Tag: anesthetics

When Surgery Is Over, Anesthetics Actually Increase Pain

By Eliza Strickland | June 24, 2008 9:44 am

anesthetic surgeryIt seems counterintuitive, because anesthetics are supposed to knock out patients and make them numb to all the jolts, jabs, and twinges of surgery. But a new study shows that many anesthetic drugs actually stimulate parts of the nervous system that sense pain, and can lead to increased discomfort after surgery.

Surgeons already knew that some knock-out drugs cause a burning sensation at the site of injection or in the lungs if the drug is inhaled, but the new research illuminates the mechanism of that response, and helps explain postoperative pain that was thought to be a result of the surgery exclusively. “Probably what is most significant for people to know is that this activation of a pain channel actually adds to post-surgery inflammation, so what we didn’t know before was that you could exacerbate swelling of surgery-damaged tissue with general anesthetics,” says Georgetown neuroscientist Gerard Ahern, who oversaw the new study [Science News].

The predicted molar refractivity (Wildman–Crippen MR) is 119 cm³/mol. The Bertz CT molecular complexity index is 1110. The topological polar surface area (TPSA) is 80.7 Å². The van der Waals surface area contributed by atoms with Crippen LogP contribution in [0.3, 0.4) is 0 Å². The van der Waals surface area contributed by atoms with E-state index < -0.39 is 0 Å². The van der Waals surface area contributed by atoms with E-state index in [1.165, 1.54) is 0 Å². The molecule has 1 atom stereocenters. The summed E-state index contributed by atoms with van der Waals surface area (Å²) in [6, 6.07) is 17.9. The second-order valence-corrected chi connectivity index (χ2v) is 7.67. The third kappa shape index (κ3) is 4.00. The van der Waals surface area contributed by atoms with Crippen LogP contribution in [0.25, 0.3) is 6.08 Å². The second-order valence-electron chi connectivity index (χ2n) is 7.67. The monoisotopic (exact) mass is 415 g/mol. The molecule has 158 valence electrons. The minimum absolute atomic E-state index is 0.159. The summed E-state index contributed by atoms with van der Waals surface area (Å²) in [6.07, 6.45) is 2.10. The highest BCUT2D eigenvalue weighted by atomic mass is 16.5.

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CATEGORIZED UNDER: Health & Medicine, Mind & Brain
MORE ABOUT: anesthetics, surgery

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